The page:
- Then Todd cancels Jodi’s credit cards and is practically doing these things behind her back, trying to snuff her out of house and home financially. But okay, I understand he’s trying to save his own ass too, but does he really have to be a pathetic pussy about EVERYTHING?! He does these things to Jodi indirectly, which is a punk’s move, if you ask me. It seems like Todd was just desperate because Jodi wanted nothing more to do with him — and why should she?
- He then decides to rinse and repeat his adulterous affairs — this time with Ilona, the foreign bar waitress whom he meets during his drunken outings alone. That was the tip of the iceberg for me. But wait, there’s a silver lining, finally! When he finally dies, it’s almost sad and pathetic that there is no one around to grieve for him.
- Ultimately, Todd learns absolutely nothing. His legacy would’ve still been ruined by the fact that he made horrible mistakes before he died, only to leave the world a pathetic asshole.
Overall, this is one sad-ass story, man. However, I would have really liked to have seen more twists in this book that I probably would not have expected.
A lot of what goes on in Harrison’s troubled marriage plot is very predictable: Jodi is trysted, Jodi is avenged, Todd is suffering, and Todd gets what he deserves. But does anyone really get what they deserve in this book at all? Perhaps that’s the reason I couldn’t bring myself to give this a 5/5 rating; no one learns anything and the whatever trace of morals there are in this book vanished completely.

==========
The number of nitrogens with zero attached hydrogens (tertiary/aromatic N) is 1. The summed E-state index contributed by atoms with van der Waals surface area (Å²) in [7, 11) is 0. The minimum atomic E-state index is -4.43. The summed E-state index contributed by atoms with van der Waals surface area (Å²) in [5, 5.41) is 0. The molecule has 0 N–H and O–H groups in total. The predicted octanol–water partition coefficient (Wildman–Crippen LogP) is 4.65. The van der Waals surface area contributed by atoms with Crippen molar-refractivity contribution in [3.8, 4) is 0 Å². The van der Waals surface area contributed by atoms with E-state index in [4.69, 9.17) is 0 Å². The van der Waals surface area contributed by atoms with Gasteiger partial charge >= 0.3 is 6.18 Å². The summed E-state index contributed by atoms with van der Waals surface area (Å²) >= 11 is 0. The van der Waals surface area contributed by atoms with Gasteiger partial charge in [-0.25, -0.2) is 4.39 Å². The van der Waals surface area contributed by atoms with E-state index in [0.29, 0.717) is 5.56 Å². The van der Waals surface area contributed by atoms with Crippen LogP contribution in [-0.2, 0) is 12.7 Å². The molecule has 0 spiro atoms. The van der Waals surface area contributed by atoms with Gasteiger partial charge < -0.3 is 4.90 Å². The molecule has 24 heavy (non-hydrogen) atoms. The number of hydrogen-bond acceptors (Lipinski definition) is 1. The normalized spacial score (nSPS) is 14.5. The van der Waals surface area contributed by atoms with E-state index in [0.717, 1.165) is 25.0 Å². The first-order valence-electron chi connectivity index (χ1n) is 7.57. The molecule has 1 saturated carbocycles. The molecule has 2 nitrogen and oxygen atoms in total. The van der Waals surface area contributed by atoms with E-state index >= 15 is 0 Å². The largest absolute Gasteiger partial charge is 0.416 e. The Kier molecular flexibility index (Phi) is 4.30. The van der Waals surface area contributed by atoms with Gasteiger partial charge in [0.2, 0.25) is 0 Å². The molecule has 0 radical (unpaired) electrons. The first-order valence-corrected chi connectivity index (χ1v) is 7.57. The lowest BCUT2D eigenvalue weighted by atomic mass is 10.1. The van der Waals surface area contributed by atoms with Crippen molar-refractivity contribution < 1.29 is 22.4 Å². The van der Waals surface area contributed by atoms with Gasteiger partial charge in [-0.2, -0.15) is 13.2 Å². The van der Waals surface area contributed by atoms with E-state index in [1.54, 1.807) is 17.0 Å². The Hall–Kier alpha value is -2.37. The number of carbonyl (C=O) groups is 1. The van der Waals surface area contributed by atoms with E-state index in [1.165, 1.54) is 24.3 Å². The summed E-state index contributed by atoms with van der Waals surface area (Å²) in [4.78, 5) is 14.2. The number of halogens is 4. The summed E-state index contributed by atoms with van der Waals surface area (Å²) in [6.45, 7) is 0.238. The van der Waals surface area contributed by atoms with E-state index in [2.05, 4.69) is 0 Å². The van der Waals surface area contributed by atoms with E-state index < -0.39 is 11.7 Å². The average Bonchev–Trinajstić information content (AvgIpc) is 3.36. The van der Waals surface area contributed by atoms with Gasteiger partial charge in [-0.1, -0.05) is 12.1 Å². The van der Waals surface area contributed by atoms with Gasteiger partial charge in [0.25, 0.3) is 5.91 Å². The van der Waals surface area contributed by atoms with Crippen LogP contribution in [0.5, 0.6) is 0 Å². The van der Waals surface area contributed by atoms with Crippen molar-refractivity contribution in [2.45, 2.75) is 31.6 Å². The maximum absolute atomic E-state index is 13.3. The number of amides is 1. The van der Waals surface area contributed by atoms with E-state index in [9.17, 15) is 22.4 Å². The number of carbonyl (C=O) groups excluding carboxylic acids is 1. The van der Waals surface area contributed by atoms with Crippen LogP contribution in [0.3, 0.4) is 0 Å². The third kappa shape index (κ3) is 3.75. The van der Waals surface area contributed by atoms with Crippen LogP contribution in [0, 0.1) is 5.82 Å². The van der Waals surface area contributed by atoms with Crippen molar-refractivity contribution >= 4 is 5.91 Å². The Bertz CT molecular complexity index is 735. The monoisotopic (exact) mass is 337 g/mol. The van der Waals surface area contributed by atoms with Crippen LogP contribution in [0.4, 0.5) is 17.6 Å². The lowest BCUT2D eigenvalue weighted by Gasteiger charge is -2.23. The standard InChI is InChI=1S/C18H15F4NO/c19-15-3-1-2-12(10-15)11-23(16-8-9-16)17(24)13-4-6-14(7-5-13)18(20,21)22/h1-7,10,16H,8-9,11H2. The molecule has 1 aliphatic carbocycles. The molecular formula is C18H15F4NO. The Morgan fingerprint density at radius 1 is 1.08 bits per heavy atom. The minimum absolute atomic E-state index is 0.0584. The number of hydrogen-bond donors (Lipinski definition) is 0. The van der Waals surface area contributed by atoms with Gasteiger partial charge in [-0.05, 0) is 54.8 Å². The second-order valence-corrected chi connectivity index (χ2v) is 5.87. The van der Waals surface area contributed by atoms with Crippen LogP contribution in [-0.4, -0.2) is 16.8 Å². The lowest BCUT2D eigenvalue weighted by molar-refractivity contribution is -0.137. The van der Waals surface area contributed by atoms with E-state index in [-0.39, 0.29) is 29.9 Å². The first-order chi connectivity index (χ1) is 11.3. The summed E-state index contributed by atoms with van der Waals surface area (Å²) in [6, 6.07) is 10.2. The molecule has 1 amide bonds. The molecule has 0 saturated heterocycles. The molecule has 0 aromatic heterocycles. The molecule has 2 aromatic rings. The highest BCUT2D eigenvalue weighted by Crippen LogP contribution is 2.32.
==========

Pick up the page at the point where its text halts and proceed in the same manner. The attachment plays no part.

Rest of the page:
In October 2015, The Hollywood Reporter announced the book was optioned for film, and that actress Nicole Kidman would be eyed for the role of Jodi. For that reason, I’d gladly read this book again because I’d love to see it play out on-screen.
No matter whatever gripes I had with reading this one, Harrison has left behind a masterpiece that has earned its place alongside the ranks of Gone Girl. However, it should be understood that The Silent Wife is nothing like its forerunner in the literary sense; I’d say they’re more like sisters than anything: unlike one another, but equally brilliant.